Are we walking billboards of our accomplishments? Do we open a conversation saying, “Hey, I’m a college grad,” “I’m on Broadway,” “I’m a Dad,” “Hey, I just made manager.” Probably not. We’re not products of our accomplishments. We are all the byproducts of the time, passion and effort it took to reach and attain those accomplishments. The viscera of life, the part that makes us who we are, it’s the space between…. the itty bitty pieces of existence, those moments, those minutiae we sometimes tend to forget…those moments as a whole are what amounts to us becoming a Mom, or a Doctor, or a Football Player, or a….

So I have this sense that I’m ready for my next kyu test ahead of schedule. Sensei explains to me that despite my having the knowledge to perform the technique to pass the test, doesn’t necessarily mean that I pass the test – in essence stating that Aikido is not simply a set of techniques listed on a sheet of paper, where once able to perform those techniques entitles you to a rank. He says, “the point of the structure is not for the sake of structure, because the structure by itself does not mean anything. The point of the entire system is to teach principle.”  When you think about this it makes total sense – even the technique that you’ve learned, perfected, know cold, doesn’t mean anything if you can’t or don’t know how or when to apply it.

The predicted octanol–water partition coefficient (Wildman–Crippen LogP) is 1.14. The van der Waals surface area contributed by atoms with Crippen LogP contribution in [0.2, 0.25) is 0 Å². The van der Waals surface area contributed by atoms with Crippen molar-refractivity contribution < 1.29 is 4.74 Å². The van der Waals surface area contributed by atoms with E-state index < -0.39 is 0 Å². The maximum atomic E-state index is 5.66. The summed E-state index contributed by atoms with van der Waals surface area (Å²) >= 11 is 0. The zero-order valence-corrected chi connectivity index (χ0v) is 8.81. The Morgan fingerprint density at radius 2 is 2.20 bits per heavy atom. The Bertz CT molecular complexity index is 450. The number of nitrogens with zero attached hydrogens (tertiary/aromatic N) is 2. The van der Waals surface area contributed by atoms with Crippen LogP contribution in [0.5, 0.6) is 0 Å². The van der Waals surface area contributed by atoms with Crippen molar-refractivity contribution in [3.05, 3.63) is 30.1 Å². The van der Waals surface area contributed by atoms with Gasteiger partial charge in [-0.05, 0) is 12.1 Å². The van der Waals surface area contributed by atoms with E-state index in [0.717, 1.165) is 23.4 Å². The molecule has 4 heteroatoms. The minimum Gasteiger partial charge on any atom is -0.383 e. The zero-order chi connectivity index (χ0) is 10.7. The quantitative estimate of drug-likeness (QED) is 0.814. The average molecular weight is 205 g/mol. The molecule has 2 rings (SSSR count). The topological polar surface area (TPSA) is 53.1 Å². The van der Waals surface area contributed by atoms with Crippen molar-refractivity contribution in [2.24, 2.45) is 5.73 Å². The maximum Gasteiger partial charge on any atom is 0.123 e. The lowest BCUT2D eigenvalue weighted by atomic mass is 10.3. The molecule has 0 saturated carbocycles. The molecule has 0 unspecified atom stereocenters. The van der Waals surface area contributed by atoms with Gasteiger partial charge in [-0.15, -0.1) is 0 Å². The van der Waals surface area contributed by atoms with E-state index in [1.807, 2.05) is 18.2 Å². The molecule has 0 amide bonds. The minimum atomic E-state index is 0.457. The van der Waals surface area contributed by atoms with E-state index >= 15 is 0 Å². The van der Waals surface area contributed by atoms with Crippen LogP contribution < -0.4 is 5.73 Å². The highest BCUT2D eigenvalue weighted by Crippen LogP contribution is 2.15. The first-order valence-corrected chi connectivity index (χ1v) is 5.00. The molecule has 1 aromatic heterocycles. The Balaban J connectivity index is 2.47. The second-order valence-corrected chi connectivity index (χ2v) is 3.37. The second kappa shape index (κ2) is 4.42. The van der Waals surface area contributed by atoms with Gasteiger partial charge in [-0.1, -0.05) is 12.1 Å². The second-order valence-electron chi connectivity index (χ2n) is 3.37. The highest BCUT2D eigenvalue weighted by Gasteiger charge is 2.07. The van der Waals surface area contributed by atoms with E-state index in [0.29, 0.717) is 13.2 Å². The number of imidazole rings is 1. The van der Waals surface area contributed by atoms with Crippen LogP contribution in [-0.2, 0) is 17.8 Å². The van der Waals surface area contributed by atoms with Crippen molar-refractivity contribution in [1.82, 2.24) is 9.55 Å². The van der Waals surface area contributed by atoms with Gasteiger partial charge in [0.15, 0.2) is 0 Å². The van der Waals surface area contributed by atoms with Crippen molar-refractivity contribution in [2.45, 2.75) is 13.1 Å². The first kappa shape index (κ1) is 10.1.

Sensei goes on to explain that something else to consider is that practice is not just going to class. Our practice is also reflected in how it affects us off the mats, and that in particular sometimes simply needs time to settle into our character.